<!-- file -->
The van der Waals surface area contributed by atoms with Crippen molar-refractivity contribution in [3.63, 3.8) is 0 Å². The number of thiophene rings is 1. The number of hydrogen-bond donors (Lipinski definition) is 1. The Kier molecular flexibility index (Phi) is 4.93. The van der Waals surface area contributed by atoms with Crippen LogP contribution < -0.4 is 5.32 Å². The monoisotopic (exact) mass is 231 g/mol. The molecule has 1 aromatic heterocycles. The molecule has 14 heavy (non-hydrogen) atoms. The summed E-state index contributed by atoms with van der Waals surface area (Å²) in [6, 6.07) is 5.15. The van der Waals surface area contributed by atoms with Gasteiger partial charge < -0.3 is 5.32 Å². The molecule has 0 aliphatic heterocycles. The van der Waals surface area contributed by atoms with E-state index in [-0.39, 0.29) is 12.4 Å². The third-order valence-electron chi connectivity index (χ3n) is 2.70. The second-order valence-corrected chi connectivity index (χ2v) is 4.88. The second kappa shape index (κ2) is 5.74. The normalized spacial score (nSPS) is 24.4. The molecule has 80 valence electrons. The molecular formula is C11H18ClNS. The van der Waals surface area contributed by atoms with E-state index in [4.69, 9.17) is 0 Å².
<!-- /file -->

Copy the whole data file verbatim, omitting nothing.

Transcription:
The van der Waals surface area contributed by atoms with Crippen molar-refractivity contribution in [3.63, 3.8) is 0 Å². The number of thiophene rings is 1. The number of hydrogen-bond donors (Lipinski definition) is 1. The Kier molecular flexibility index (Phi) is 4.93. The van der Waals surface area contributed by atoms with Crippen LogP contribution < -0.4 is 5.32 Å². The monoisotopic (exact) mass is 231 g/mol. The molecule has 1 aromatic heterocycles. The molecule has 14 heavy (non-hydrogen) atoms. The summed E-state index contributed by atoms with van der Waals surface area (Å²) in [6, 6.07) is 5.15. The van der Waals surface area contributed by atoms with Gasteiger partial charge < -0.3 is 5.32 Å². The molecule has 0 aliphatic heterocycles. The van der Waals surface area contributed by atoms with E-state index in [-0.39, 0.29) is 12.4 Å². The third-order valence-electron chi connectivity index (χ3n) is 2.70. The second-order valence-corrected chi connectivity index (χ2v) is 4.88. The second kappa shape index (κ2) is 5.74. The normalized spacial score (nSPS) is 24.4. The molecule has 80 valence electrons. The molecular formula is C11H18ClNS. The van der Waals surface area contributed by atoms with E-state index in [4.69, 9.17) is 0 Å².